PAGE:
To me, the game has a rough-kinda look and feel – there isn’t much variation on screen and the colors don’t seem to complement each other. Like it is still a beta or early in development or something like that. “It’s a bit of a mix really”, Andreas explains to me. “None of us is a wizard when it comes to graphics, and also we kinda like (or at least we don´t mind) the slightly rough do it yourself style.” They spent a lot more time on testing different game mechanics, making levels and stuff to make sure the game was fun to play, than they did on the graphics.


“We had an idea to get help with polishing things up, but in the end we decided to do everything ourselves as a learning experiment. We finally ended up with a style that we felt was fairly unique, a good fit with the gameplay and that we could handle with our limited graphic skills. Hopefully we’ll get better and better at graphics too, not necessarily to make it more polished, but to be able to create the right style and feel that we want for our next game.” In that light, it was a good decision to gave the graphics less attention – it helped the developers to get the best out of the gameplay.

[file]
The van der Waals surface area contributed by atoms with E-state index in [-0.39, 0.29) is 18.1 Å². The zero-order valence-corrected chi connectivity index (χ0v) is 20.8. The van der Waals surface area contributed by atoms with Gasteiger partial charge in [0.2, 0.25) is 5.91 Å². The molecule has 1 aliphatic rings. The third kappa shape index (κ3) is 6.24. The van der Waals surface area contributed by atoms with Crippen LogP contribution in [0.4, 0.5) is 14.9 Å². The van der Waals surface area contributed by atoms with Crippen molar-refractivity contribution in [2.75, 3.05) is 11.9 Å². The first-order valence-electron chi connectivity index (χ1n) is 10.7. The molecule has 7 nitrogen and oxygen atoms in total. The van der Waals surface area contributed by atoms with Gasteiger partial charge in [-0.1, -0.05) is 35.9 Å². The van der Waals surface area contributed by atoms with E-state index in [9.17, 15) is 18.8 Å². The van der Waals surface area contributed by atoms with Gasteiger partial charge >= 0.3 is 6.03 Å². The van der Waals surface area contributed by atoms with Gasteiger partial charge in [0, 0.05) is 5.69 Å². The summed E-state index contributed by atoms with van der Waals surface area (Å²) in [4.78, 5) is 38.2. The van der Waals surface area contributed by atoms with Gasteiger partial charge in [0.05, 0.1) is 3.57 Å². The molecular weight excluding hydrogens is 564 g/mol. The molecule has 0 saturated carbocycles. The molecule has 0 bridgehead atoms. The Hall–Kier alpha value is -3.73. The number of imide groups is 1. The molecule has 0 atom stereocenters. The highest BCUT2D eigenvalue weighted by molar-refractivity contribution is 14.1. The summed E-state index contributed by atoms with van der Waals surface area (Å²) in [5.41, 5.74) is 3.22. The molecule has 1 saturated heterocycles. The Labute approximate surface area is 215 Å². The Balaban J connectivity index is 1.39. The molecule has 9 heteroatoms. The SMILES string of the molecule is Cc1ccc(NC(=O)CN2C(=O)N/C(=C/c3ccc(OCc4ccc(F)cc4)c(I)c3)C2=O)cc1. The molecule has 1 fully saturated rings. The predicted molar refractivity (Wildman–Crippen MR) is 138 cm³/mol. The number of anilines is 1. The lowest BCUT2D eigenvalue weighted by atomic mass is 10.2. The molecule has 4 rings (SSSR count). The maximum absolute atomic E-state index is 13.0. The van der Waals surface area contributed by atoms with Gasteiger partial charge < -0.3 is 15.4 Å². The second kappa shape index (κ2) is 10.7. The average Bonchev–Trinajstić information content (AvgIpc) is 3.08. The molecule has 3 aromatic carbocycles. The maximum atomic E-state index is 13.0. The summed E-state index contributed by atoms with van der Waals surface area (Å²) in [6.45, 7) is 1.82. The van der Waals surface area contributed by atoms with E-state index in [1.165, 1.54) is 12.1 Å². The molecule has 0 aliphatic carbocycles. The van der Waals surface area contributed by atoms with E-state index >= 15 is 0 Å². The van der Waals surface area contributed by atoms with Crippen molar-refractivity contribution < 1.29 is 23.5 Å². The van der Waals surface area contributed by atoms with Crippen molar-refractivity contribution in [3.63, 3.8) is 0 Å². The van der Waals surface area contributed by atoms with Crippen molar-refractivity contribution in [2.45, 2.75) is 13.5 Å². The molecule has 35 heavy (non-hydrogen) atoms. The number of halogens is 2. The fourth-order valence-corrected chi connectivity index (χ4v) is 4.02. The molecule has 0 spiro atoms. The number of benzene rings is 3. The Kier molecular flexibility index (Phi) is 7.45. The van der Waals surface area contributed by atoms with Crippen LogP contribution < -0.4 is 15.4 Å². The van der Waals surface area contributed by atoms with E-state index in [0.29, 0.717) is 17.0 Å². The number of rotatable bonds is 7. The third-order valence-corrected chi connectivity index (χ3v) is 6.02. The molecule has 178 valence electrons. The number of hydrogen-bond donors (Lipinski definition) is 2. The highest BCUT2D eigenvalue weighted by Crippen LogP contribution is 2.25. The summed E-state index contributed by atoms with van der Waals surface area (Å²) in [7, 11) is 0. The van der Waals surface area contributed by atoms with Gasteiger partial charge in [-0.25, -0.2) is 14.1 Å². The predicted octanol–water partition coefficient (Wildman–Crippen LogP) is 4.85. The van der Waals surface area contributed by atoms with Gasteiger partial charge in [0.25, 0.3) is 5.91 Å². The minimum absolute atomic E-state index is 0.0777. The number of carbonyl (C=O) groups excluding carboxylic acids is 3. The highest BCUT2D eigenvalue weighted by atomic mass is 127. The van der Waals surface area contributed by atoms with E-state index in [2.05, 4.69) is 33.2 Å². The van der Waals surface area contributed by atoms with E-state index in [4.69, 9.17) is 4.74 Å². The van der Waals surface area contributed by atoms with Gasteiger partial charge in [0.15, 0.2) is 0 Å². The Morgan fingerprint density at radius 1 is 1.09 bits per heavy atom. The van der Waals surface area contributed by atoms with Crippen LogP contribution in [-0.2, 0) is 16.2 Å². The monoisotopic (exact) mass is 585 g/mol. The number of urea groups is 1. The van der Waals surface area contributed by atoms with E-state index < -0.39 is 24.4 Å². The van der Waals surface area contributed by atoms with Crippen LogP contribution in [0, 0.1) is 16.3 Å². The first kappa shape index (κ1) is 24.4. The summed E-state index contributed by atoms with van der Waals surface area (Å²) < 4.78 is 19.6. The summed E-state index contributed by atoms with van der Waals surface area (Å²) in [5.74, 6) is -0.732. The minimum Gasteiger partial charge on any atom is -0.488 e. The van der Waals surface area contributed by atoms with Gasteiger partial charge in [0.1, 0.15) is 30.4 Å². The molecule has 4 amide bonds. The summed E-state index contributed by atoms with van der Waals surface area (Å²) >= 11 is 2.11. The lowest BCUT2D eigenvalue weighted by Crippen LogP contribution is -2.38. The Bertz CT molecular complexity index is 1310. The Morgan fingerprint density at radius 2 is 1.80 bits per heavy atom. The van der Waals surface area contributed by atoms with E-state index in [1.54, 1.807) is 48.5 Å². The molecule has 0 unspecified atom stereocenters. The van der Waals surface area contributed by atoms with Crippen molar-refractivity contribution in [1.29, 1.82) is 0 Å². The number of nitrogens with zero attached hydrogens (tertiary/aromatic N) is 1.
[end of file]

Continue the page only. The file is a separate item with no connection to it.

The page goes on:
Since this is Papaquarks first release, I expected that the team of two guys had to overcome big obstacles to get where they are now. “The hardest part was probably coming up with a name for our studio”, Andreas says with a big smile on his face. “No, but seriously, this is the first game we have ever completed so just finishing and being able to publish it felt like a huge accomplishment for us. Completing a game was simply a lot more work than we had anticipated and we ran into a lot of obstacles. Being our first game though, we kinda expected to make mistakes along the way.”

The technical problems they experienced were like learning experiences for them, which helped with the motivation. “Thankfully we’ve known each other for a long time so we’re not afraid to speak out when we think something’s not that great. We’re also pretty good at knowing when to push each other or when to give each other a break.” Another thing that can only help the final product, which players can download now from the Google Play Store. “Our goal has been to create a game that’s both unique and fun and we believe we have done just that.” Download it here.